Pray for the happy death and eternal repose of the soul of Father Benedict Groeschel, co-founder of the Franciscan Friars of the Renewal, whose body died on Friday, October 3rd, the Vigil (transitus) of his patron, St. Francis of Assissi. and may God comfort his Community and all who mourn him.

        Please pray for Pearl and Tom.  She is moving with Tom to South Carolina, and is under a tremendous amount of stress.  Tom requires a lot of medical assistance, and has upcoming pacemaker surgery.  Prayers for peace and God's love to bring calmness to Pearl, as well as clarity into what she needs to do.

        Please pray for Maureen. She is going on a pilgrimage that requires walking and climbing and her knee is bothering her.

        Prayers please for Genna,10, making her 1st Holy Communion today, Oct. 5th.


        Lord, help us all as You know and will. God's will is best. All
        is mercy and grace. God is never absent, praise Him! Thanks so much. JL

        February 5, June 6, October 6
        Chapter 7: On Humility

        The eighth degree of humility
        is that a monk do nothing except what is commended
        by the common Rule of the monastery
        and the example of the elders.

        REFLECTION

        Well, this one looks deceptively simple enough. Just try it! I speak
        as one who has frequently failed it and who sometimes* fails it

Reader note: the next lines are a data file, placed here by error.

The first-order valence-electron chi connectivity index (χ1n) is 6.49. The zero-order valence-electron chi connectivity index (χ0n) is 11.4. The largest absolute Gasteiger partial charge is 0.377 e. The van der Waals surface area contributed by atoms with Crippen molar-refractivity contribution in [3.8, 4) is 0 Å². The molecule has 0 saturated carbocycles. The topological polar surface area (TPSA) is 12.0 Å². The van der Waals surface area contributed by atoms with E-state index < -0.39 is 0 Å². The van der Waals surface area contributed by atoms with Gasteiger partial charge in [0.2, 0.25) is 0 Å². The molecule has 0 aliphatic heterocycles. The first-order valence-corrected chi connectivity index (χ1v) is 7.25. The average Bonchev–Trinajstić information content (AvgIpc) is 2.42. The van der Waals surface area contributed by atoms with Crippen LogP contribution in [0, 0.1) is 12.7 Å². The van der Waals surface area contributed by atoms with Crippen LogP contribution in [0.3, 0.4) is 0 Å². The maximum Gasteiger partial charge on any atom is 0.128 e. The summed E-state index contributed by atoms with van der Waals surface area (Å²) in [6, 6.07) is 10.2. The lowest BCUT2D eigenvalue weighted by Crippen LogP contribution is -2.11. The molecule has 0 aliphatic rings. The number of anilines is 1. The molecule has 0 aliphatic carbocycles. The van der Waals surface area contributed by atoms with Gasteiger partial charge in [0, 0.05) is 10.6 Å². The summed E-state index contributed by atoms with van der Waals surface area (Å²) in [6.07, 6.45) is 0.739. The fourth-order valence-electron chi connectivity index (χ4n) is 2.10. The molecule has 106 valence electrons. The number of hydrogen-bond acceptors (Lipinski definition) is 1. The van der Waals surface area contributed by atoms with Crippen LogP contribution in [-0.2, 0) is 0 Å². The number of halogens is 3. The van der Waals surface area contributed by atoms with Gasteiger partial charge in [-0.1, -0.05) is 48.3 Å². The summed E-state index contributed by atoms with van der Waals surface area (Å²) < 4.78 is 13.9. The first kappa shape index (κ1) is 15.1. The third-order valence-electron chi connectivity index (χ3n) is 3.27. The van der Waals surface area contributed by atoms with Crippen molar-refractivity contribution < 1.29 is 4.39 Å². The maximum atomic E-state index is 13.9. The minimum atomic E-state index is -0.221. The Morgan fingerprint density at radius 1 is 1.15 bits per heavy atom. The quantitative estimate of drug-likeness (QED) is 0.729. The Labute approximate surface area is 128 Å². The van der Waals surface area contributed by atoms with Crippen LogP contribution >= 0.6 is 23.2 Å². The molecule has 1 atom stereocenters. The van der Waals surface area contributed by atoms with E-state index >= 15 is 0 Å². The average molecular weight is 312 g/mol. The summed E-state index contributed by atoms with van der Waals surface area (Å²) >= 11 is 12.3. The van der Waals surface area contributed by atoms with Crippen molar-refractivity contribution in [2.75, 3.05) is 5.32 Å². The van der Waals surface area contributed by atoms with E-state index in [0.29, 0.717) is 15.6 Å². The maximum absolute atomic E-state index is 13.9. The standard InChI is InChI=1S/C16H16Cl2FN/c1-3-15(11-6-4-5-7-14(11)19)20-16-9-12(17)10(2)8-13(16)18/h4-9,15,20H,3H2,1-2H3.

still. [* I only fail it on special occasions: Sunday, Monday,
        Tuesday, Wednesday.... you get the picture.] This step of humility,
        by the way, will translate very easily into family life, the
        neighborhood, or the workplace.

        The goal here is not just external uniformity so much as internal
        detachment. We are deeply attached to the things we do. Demanding to
        do things our own way is not humble. When observers come to the
        monastery, for the monks or the nuns, I often see little quirks of
        external piety in church and think: "Well, that'll have to go..."

        One cannot profitably go through monastic formation cherishing the
        notion that one has got it right and one's elders have it wrong. You
        may even be right, or the matter may be completely neutral. (The
        term "optional" comes to mind, but that was NOT used to express
        neutrality; in the 60's and 70's it was a euphemism for "abolished."!)
        That's not the issue here. Detachment and humility are.

        When we singularize ourselves without real moral imperative, the
        message given to the whole community is "I know better." That this is
        not warmly received in a junior or newcomer should come as no
        surprise. A monastic family is like any spouse: you had better not
        marry what you hope to change them into, but only what they ARE. If
        we fail this, we change "Thy will be done" into "MY will be done!"
        and we do so with sorry results.

        No spouse is perfect, neither is any family, monastery or job, but if
        you expect to change them right off the bat, you're doomed to woe. In
        monastery and marriage and workplace, the only person you can REALLY
        change is yourself and the sooner you get around to doing that, the
        better for all concerned.

        The sad thing is that sometimes these things
        we do on our own have nothing to do with piety at all. They are,
        pure and simple, revolt, passive aggression, small, though very
        public ways of expressing our scorn for this or that concept or
        person.

        Love and prayers,
        Jerome, OSB
        http://www.stmarysmonastery.org
        Petersham, MA